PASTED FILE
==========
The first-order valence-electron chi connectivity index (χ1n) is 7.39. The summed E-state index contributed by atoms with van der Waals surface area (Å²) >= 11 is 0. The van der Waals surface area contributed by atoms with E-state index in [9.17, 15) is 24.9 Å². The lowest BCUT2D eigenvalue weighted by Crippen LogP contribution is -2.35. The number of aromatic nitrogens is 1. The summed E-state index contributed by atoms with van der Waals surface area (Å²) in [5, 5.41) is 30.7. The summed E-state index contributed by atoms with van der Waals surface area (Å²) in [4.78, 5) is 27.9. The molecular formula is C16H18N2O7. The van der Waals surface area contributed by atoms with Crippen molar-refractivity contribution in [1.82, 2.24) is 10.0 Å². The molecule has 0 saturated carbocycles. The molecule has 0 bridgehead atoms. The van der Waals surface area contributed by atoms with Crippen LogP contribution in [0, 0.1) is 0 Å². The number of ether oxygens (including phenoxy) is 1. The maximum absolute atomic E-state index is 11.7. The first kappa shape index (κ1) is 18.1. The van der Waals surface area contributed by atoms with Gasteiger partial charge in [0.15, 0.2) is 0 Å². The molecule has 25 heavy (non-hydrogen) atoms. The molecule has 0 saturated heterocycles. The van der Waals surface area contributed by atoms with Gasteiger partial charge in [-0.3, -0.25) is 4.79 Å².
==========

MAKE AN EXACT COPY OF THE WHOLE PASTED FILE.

The first-order valence-electron chi connectivity index (χ1n) is 7.39. The summed E-state index contributed by atoms with van der Waals surface area (Å²) >= 11 is 0. The van der Waals surface area contributed by atoms with E-state index in [9.17, 15) is 24.9 Å². The lowest BCUT2D eigenvalue weighted by Crippen LogP contribution is -2.35. The number of aromatic nitrogens is 1. The summed E-state index contributed by atoms with van der Waals surface area (Å²) in [5, 5.41) is 30.7. The summed E-state index contributed by atoms with van der Waals surface area (Å²) in [4.78, 5) is 27.9. The molecular formula is C16H18N2O7. The van der Waals surface area contributed by atoms with Crippen molar-refractivity contribution in [1.82, 2.24) is 10.0 Å². The molecule has 0 saturated carbocycles. The molecule has 0 bridgehead atoms. The van der Waals surface area contributed by atoms with Crippen LogP contribution in [0, 0.1) is 0 Å². The number of ether oxygens (including phenoxy) is 1. The maximum absolute atomic E-state index is 11.7. The first kappa shape index (κ1) is 18.1. The van der Waals surface area contributed by atoms with Gasteiger partial charge in [0.15, 0.2) is 0 Å². The molecule has 25 heavy (non-hydrogen) atoms. The molecule has 0 saturated heterocycles. The van der Waals surface area contributed by atoms with Gasteiger partial charge in [-0.3, -0.25) is 4.79 Å².